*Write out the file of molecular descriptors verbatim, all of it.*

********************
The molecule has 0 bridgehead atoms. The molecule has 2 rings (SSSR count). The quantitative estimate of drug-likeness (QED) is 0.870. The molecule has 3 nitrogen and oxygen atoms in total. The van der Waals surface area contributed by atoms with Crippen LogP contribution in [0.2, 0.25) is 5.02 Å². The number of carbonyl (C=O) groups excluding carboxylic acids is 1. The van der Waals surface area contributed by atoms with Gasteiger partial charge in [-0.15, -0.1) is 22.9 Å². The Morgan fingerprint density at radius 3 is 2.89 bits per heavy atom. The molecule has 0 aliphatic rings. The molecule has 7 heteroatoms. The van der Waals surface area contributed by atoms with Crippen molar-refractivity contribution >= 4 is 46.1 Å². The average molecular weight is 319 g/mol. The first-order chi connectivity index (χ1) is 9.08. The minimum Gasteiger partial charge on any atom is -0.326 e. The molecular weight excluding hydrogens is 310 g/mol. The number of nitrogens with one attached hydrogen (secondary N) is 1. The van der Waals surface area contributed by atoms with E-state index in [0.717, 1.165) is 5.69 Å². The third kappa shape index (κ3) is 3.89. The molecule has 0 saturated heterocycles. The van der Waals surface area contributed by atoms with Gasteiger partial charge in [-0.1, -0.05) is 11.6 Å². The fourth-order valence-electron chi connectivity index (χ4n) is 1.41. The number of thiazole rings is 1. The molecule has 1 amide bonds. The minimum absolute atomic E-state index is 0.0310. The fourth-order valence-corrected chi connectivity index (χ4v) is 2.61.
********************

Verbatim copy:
The molecule has 0 bridgehead atoms. The molecule has 2 rings (SSSR count). The quantitative estimate of drug-likeness (QED) is 0.870. The molecule has 3 nitrogen and oxygen atoms in total. The van der Waals surface area contributed by atoms with Crippen LogP contribution in [0.2, 0.25) is 5.02 Å². The number of carbonyl (C=O) groups excluding carboxylic acids is 1. The van der Waals surface area contributed by atoms with Gasteiger partial charge in [-0.15, -0.1) is 22.9 Å². The Morgan fingerprint density at radius 3 is 2.89 bits per heavy atom. The molecule has 0 aliphatic rings. The molecule has 7 heteroatoms. The van der Waals surface area contributed by atoms with Crippen molar-refractivity contribution >= 4 is 46.1 Å². The average molecular weight is 319 g/mol. The first-order chi connectivity index (χ1) is 9.08. The minimum Gasteiger partial charge on any atom is -0.326 e. The molecular weight excluding hydrogens is 310 g/mol. The number of nitrogens with one attached hydrogen (secondary N) is 1. The van der Waals surface area contributed by atoms with E-state index in [0.717, 1.165) is 5.69 Å². The third kappa shape index (κ3) is 3.89. The molecule has 0 saturated heterocycles. The van der Waals surface area contributed by atoms with Gasteiger partial charge in [-0.1, -0.05) is 11.6 Å². The fourth-order valence-electron chi connectivity index (χ4n) is 1.41. The number of thiazole rings is 1. The molecule has 1 amide bonds. The minimum absolute atomic E-state index is 0.0310. The fourth-order valence-corrected chi connectivity index (χ4v) is 2.61.